The film Undocumented directed by Professor Marco Williams deeply resonated with me long after I viewed the documentary. This film shines a bright illuminating light on the ongoing national crisis of immigration. According to the Department of Homeland Security, as of 2011, reports have shown that over eleven million undocumented immigrants reside in the United States. To many, this maybe an alarming statistic to digest. However, this occurrence does not surprise me. The underlying motivation behind these migrants to pack of everything they know and leave their home country for the United States is rather simple. They hope to discover a better life for themselves – a life of destiny and promise. Given that America is often attributed to being the “Great Melting Pot”, I believe that everyone should have the just and fair right to equally pursue the American Dream given they pose no imminent threat to national security. To my dismay, most Americans commonly use dehumanizing language in which they characterize immigrants. Whenever debasing terms like “alien”, “job-stealers” or “illegal” are used openly within society, it inherently undermines the essence of what it means to be human. No human should be described as illegal. Rather, all human beings share the universal nature of being rational autonomous beings and that should be given the utmost respect. This documentary strongly hints at these principal ideals and much more. For one, it illustrates the high number of deaths which occur in the desert after migrants have crossed the border. Great sums of American citizens, including myself before watching this film, are fully unaware of this matter. Prof. Williams carefully captures this broad American sentiment as the “Invisible death.” Undoubtedly, the documentary harps on the multitude of unnerving deaths of Mexican migrants and this is no secret. Although these people trekked miles upon miles in anticipation of a better way of life to the U.S., the American dream hopelessly died with them as they succumbed to the unforgiving elements of nature. Thus, the freedom they so much desired was ultimately carried away in a body bag.
With the state of today’s immigration policy, Pres. Barack Obama declared “We are the first nation to be founded for the sake of an idea—the idea that each of us deserves the chance to shape our own destiny. That’s why centuries of pioneers and immigrants have risked everything to come here…The future is ours to win. But to get there, we cannot stand still” (whitehouse.gov). Surely, I agree with Pres. Obama’s view that each human being has a right to happiness in creating who they want to be in the future. Nevertheless, one should not lose sight and allow himself to get caught up in this smoky rhetoric. I want to be clear that I am critical of the United States government when it comes to matters of immigration. I believe they are not doing enough for undocumented immigrants. It is the same politics as usual on Capitol Hill – more talk and little to no action. Politicians are always the first to line up and express what they will do to tackle immigration. But truthfully, all they harp on is policy – to strengthen our borders and protect American citizens from the “illegal trespassers.” It is reiterated countlessly. In reality, as Americans, we tend to strike blame on these undocumented migrants for distorting the natural order of things in America. This is honestly the world we live in and it is time for a “changing riptide” to happen in Washington DC in regard to the enactment of proper and just immigration law. As politicians continue to sit back in their cozy chairs in Congress and turn a blind eye, hundreds upon hundreds of undocumented immigrants will continue to die in their search for hope at the border. With this in mind, I would like to present my solution on how immigration law could be improved in the United States.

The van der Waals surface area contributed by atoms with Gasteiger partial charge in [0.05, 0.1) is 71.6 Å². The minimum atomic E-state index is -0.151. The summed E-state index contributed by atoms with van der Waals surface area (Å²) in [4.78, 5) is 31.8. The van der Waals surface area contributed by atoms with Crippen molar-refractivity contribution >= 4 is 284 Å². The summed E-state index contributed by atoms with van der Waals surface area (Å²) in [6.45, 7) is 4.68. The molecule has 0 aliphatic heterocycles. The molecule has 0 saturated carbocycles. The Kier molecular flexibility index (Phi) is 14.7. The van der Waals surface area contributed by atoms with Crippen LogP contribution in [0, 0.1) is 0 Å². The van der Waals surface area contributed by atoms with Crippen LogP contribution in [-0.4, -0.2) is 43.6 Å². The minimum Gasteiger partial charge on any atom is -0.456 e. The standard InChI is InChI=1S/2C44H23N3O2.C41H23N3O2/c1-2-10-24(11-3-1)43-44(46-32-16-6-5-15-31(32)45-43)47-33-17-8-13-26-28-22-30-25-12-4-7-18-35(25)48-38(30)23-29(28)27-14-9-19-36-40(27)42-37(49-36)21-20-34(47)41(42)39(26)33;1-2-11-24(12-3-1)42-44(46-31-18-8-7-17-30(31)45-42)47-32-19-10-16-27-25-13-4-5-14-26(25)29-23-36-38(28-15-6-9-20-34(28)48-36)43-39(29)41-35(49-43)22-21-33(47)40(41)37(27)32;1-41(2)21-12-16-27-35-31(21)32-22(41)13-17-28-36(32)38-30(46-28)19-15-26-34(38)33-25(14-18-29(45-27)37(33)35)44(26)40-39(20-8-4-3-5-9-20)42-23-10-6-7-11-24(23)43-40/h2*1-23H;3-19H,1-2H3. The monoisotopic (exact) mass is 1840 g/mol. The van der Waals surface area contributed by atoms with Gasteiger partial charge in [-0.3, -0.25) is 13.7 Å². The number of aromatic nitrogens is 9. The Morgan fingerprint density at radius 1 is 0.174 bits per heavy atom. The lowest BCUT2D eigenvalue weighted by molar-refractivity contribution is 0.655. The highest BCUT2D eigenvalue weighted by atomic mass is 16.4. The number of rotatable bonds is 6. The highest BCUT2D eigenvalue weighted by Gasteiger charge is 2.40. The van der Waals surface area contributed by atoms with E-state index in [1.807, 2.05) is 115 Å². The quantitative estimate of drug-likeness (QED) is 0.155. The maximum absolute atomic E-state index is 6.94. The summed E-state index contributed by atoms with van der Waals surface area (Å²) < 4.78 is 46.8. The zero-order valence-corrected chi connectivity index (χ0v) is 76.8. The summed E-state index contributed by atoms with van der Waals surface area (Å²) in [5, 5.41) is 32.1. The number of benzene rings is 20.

Necessarily, an evolution in immigration policy is needed in Washington today. First, these migrants not only come with the thought of American freedoms in mind, but more importantly, they are victims of failed institutions in their homeland. If it rests in the economy, education, healthcare, etc., these institutions are in a catastrophic state which is hopelessly failing to meet the needs of its citizens. I know the issue is much more complex than what I make it out to be, but the United States should form better relations with neighboring Latin-American countries to better ensure that those institutions are improved in so the people would not feel so compelled to jump the United States border. Second, the United States must somehow find a way to lessen the time one has to wait to attain a visa. Some of the undocumented are forced to wait up to twenty years until they can be issued legal status. Fairly, these people cannot wait two decades in order to see their loved ones. Thus, this issue must be resolved. Third, the United States government is not giving its full financial backing to more public institutions that seek to rescue and save the undocumented. Though private organizations are in place to assist, it would be instrumental to have more government supported programs similar to the Coalition of Human Rights.
This documentary has made me much more aware of this foreboding crisis in the United States we call immigration. Truly, the amount of unnecessary death happening at our borders must come to an end. America needs to wake up and realize this. In light of the film, one central question comes to mind: At what point is the United States morally responsible for the number of migrant deaths? Answering this question would require further discussion and would suffice for another paper topic. But for now, immigration law needs to be changed as such that freedom is not carried away as an empty vessel in a body bag.